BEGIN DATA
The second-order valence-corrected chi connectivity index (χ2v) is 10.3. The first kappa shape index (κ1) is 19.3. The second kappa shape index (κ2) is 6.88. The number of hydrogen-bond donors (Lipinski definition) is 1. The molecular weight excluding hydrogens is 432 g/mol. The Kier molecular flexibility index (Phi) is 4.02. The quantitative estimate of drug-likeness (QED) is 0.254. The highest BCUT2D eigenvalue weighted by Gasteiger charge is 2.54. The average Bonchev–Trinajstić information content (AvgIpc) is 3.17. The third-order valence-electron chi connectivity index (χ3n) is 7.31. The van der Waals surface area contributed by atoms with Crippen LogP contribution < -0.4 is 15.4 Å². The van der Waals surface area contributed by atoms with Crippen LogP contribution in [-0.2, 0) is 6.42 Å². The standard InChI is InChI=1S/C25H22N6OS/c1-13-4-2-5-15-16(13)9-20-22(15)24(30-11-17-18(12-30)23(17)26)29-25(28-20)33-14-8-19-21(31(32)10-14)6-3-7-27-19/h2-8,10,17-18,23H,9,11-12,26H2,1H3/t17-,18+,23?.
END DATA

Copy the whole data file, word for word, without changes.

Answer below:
The second-order valence-corrected chi connectivity index (χ2v) is 10.3. The first kappa shape index (κ1) is 19.3. The second kappa shape index (κ2) is 6.88. The number of hydrogen-bond donors (Lipinski definition) is 1. The molecular weight excluding hydrogens is 432 g/mol. The Kier molecular flexibility index (Phi) is 4.02. The quantitative estimate of drug-likeness (QED) is 0.254. The highest BCUT2D eigenvalue weighted by Gasteiger charge is 2.54. The average Bonchev–Trinajstić information content (AvgIpc) is 3.17. The third-order valence-electron chi connectivity index (χ3n) is 7.31. The van der Waals surface area contributed by atoms with Crippen LogP contribution < -0.4 is 15.4 Å². The van der Waals surface area contributed by atoms with Crippen LogP contribution in [-0.2, 0) is 6.42 Å². The standard InChI is InChI=1S/C25H22N6OS/c1-13-4-2-5-15-16(13)9-20-22(15)24(30-11-17-18(12-30)23(17)26)29-25(28-20)33-14-8-19-21(31(32)10-14)6-3-7-27-19/h2-8,10,17-18,23H,9,11-12,26H2,1H3/t17-,18+,23?.